Haydn offered to teach Wolfgang’s youngest son, Franz Xaver Mozart (1791-1844,) upon his father’s early death. Like his father, Franz Xaver studied violin and piano, and began to compose at an early age. He became a professional musician and enjoyed moderate success both as a teacher and a performer. Unlike his father, he was introverted and self-deprecating; he constantly underrated his talent and feared that whatever he produced would be compared with what his father had done. Intimidated by his surname, FX left his native Vienna to further his career in smaller towns, but ended up dividing most of his mature years between Lemburg (Lviv in the eastern Ukraine) and Vienna. His final 6 years were spent in his ancestral home of Salzburg. Most of the compositions of “Mozart Figlio” were for piano, voice, and chamber music, with 2 Piano Concertos as his largest works. I have chosen one of his best-known songs to represent him in tonight’s concert: In Questa Tomba Oscura. “In this dark tomb allow me to forever rest and the shadows to disappear…” The shadow of his father continued to loom large over him even in death. The following was etched on his tombstone: "May the name of his father be his epitaph, as his veneration for him was the essence of his life."

Hard to imagine, but the name CHOPIN (1810-1849) is forever linked to Mozart. Indeed, the young Polish-born Frederic was known from his youth as “the next Mozart” and “Mozart’s successor.” When the famous German composer and music critic Robert Schumann hear Chopin perform, he is quoted as saying, “Hats off, gentlemen: A Genius!” Perhaps all this attention and comparisons are among the reasons he left Warsaw for Paris… Before he created his two astoundingly beautiful and romantic piano concertos, he had already established himself as a new force in the musical world. Chopin was already touring throughout Europe and gaining important musical connections by the time he was 20. Just weeks after performing his Piano Concerto #1, which was hailed as one of music’s most sublime works, Chopin left for another European tour. He never returned home, settling in Paris. He performed this concerto once more, receiving deafening BRAVOs, but also criticism for not using the orchestra enough, and for being old-fashioned, while not adhering enough to true classical forms. You know, you just can’t please everyone! The first movement, rather than holding to the typical “Sonata-Allegro” form, is really a long orchestral introduction, followed by a series of stormy, sentimental, and completely ROMANTIC piano music with a simple accompaniment.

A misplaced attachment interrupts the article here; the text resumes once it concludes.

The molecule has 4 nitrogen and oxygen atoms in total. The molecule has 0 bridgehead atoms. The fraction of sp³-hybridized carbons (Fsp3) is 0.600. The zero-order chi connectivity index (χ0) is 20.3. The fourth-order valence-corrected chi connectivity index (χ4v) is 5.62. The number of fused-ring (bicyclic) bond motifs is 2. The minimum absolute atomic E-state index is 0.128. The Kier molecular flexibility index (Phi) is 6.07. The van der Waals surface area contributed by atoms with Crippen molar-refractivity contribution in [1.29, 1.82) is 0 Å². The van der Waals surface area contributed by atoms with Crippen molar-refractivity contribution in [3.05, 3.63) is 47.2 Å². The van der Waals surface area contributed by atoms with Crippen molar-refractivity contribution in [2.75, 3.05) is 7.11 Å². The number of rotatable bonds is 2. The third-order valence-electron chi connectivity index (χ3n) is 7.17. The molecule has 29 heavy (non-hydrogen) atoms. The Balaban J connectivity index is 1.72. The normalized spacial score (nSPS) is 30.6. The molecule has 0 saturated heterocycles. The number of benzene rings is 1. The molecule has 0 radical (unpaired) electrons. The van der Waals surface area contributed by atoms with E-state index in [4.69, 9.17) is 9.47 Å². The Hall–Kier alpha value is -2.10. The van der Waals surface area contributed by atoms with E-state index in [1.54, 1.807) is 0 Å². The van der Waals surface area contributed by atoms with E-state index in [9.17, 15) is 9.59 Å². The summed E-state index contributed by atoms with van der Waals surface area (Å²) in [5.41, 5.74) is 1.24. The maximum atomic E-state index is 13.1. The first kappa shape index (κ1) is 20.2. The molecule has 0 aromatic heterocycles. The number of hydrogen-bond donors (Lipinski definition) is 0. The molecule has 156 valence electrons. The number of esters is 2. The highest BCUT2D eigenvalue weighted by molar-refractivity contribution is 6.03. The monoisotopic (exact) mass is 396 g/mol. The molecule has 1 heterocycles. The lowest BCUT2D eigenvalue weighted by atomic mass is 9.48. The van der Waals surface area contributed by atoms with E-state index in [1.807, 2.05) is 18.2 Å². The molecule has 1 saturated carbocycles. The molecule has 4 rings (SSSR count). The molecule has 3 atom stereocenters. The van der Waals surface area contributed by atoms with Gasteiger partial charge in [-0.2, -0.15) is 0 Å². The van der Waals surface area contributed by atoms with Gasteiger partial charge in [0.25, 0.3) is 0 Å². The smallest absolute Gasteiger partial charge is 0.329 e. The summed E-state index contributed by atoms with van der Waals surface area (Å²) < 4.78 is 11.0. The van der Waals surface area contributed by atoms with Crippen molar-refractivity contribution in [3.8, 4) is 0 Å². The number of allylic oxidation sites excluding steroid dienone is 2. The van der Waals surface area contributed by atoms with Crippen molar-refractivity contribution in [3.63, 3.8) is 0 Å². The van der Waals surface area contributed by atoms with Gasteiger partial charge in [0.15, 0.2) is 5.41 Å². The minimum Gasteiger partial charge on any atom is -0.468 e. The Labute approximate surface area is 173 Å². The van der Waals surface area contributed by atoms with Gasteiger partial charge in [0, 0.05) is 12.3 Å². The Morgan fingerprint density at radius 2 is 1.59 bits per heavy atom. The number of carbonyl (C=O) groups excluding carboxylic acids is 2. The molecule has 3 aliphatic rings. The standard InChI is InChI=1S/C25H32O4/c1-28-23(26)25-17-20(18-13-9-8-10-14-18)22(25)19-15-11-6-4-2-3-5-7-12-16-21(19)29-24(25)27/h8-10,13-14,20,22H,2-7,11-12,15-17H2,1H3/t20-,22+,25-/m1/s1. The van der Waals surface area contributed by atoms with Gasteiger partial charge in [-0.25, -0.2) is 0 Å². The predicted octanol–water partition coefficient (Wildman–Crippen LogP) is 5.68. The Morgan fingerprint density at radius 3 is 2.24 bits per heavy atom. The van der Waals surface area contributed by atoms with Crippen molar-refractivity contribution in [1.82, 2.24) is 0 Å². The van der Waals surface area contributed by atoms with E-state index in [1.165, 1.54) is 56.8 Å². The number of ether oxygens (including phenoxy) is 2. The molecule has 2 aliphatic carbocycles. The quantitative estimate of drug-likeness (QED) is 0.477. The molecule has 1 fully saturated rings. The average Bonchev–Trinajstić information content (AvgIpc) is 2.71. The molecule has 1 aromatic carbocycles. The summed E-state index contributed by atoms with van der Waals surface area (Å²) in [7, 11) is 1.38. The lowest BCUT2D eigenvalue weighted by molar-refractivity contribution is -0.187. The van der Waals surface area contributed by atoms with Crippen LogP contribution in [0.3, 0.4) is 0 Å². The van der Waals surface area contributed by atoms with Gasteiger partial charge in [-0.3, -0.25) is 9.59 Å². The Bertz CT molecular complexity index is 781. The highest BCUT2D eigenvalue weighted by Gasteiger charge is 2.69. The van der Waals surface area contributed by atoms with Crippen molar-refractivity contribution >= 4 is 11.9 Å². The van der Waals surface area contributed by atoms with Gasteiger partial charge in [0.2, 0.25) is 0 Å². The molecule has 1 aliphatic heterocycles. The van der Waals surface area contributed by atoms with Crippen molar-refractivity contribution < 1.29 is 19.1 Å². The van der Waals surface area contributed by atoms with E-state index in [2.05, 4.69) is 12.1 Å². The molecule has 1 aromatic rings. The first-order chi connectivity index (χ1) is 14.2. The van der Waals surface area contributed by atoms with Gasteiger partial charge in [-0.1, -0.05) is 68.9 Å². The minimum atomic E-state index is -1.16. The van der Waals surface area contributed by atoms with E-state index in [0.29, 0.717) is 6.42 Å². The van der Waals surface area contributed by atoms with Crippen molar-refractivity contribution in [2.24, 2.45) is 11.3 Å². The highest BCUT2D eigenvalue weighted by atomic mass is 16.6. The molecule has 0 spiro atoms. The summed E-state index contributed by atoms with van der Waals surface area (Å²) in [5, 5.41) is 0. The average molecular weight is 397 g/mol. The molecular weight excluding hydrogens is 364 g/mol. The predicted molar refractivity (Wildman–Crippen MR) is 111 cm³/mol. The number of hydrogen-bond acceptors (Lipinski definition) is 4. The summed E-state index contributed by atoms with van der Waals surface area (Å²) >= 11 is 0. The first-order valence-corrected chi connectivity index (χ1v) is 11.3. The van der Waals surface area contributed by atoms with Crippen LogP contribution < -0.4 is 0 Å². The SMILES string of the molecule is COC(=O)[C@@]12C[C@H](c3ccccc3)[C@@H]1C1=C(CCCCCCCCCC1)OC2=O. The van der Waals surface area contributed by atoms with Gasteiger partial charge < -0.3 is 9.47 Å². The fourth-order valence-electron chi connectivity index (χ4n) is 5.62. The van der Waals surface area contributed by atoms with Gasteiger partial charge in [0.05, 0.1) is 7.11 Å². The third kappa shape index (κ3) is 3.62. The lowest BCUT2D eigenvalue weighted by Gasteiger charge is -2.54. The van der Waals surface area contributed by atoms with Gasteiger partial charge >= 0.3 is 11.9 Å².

Rounding out the programme is music by somewhat of a rival to young Wolfgang – Ludwig van Beethoven (1770-1827.) When talking with Sasha about my ideas for this concert and all its youthful elements, he immediately offered Beethoven’s 2nd Piano Concerto. This is such a perfect way to close tonight’s event; Wolfgang, Frederic, and Ludwig were all mere teenagers when they composed the works we are featuring tonight. Like Chopin’s first two concerti, the numbering of Beethoven’s is a little confusing: both composers ended up getting their SECOND Piano Concertos published before the first, so the one we will hear Sasha perform was actually the first major orchestral work of Beethoven. Young Ludwig was a teenager still living in his parent’s house in Bonn, Germany, when he started this work in 1786. After moving to Vienna, the concerto occupied much of Beethoven’s time until it finally got to perform it in 1798, and then revised it several times before it got published in 1801. Interestingly, the composer himself was very critical of this work, saying it was not one of his best compositions, but it remains one of the finest examples of Beethoven’s early period. He learned well from his teacher Haydn, and from his studies of Mozart’s work! At times rich and powerful as in the first movement, then profoundly moving and sustained in the second, then concluding with a wildly fun and dancing Rondo as the finale, this is a tour de force! 

We are all glad you are here tonight! Thank you for supporting YOUR Lions Gate Sinfonia in all our endeavours, particularly as we nourish and share our experiences with our young musicians. We love performing for you, whether it is a Mozart Symphony, a Beethoven Concerto, or some good old Celtic Fiddling tunes!!! As always, welcome to this wonderful theatre we call home, and thank you for your presence. We look forward to seeing you again soon at SINFONIA!

Musically yours,


Posted on January 31, 2013 and filed under Example category.